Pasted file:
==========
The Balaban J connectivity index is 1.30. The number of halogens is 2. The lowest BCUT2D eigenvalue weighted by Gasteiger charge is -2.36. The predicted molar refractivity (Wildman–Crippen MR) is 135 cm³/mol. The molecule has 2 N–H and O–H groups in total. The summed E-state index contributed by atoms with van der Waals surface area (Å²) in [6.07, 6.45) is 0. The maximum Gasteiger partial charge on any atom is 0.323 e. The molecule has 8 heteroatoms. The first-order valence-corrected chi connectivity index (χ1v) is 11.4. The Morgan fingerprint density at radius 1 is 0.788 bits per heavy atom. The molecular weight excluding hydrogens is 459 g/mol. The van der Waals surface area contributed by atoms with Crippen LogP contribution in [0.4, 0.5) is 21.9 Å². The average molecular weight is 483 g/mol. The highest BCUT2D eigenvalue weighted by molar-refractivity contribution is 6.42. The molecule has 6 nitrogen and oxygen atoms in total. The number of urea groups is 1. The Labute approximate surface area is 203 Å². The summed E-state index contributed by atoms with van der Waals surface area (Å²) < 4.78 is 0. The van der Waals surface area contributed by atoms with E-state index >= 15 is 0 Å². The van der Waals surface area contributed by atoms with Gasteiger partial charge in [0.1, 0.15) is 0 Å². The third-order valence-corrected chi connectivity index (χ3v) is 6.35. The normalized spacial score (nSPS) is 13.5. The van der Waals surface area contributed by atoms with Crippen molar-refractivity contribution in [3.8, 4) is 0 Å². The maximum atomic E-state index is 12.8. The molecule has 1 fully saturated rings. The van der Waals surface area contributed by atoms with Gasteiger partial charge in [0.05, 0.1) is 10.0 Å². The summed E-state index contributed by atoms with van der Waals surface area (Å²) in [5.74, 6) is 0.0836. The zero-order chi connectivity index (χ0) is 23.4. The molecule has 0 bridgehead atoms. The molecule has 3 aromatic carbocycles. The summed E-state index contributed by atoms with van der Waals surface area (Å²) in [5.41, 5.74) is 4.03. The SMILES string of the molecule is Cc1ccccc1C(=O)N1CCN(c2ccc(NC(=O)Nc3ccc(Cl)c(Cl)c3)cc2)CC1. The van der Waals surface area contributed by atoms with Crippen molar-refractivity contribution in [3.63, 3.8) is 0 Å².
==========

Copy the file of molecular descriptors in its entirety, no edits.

The Balaban J connectivity index is 1.30. The number of halogens is 2. The lowest BCUT2D eigenvalue weighted by Gasteiger charge is -2.36. The predicted molar refractivity (Wildman–Crippen MR) is 135 cm³/mol. The molecule has 2 N–H and O–H groups in total. The summed E-state index contributed by atoms with van der Waals surface area (Å²) in [6.07, 6.45) is 0. The maximum Gasteiger partial charge on any atom is 0.323 e. The molecule has 8 heteroatoms. The first-order valence-corrected chi connectivity index (χ1v) is 11.4. The Morgan fingerprint density at radius 1 is 0.788 bits per heavy atom. The molecular weight excluding hydrogens is 459 g/mol. The van der Waals surface area contributed by atoms with Crippen LogP contribution in [0.4, 0.5) is 21.9 Å². The average molecular weight is 483 g/mol. The highest BCUT2D eigenvalue weighted by molar-refractivity contribution is 6.42. The molecule has 6 nitrogen and oxygen atoms in total. The number of urea groups is 1. The Labute approximate surface area is 203 Å². The summed E-state index contributed by atoms with van der Waals surface area (Å²) < 4.78 is 0. The van der Waals surface area contributed by atoms with E-state index >= 15 is 0 Å². The van der Waals surface area contributed by atoms with Gasteiger partial charge in [0.1, 0.15) is 0 Å². The third-order valence-corrected chi connectivity index (χ3v) is 6.35. The normalized spacial score (nSPS) is 13.5. The van der Waals surface area contributed by atoms with Crippen molar-refractivity contribution in [3.8, 4) is 0 Å². The maximum atomic E-state index is 12.8. The molecule has 1 fully saturated rings. The van der Waals surface area contributed by atoms with Gasteiger partial charge in [0.05, 0.1) is 10.0 Å². The summed E-state index contributed by atoms with van der Waals surface area (Å²) in [5.74, 6) is 0.0836. The zero-order chi connectivity index (χ0) is 23.4. The molecule has 0 bridgehead atoms. The molecule has 3 aromatic carbocycles. The summed E-state index contributed by atoms with van der Waals surface area (Å²) in [5.41, 5.74) is 4.03. The SMILES string of the molecule is Cc1ccccc1C(=O)N1CCN(c2ccc(NC(=O)Nc3ccc(Cl)c(Cl)c3)cc2)CC1. The van der Waals surface area contributed by atoms with Crippen molar-refractivity contribution in [3.63, 3.8) is 0 Å².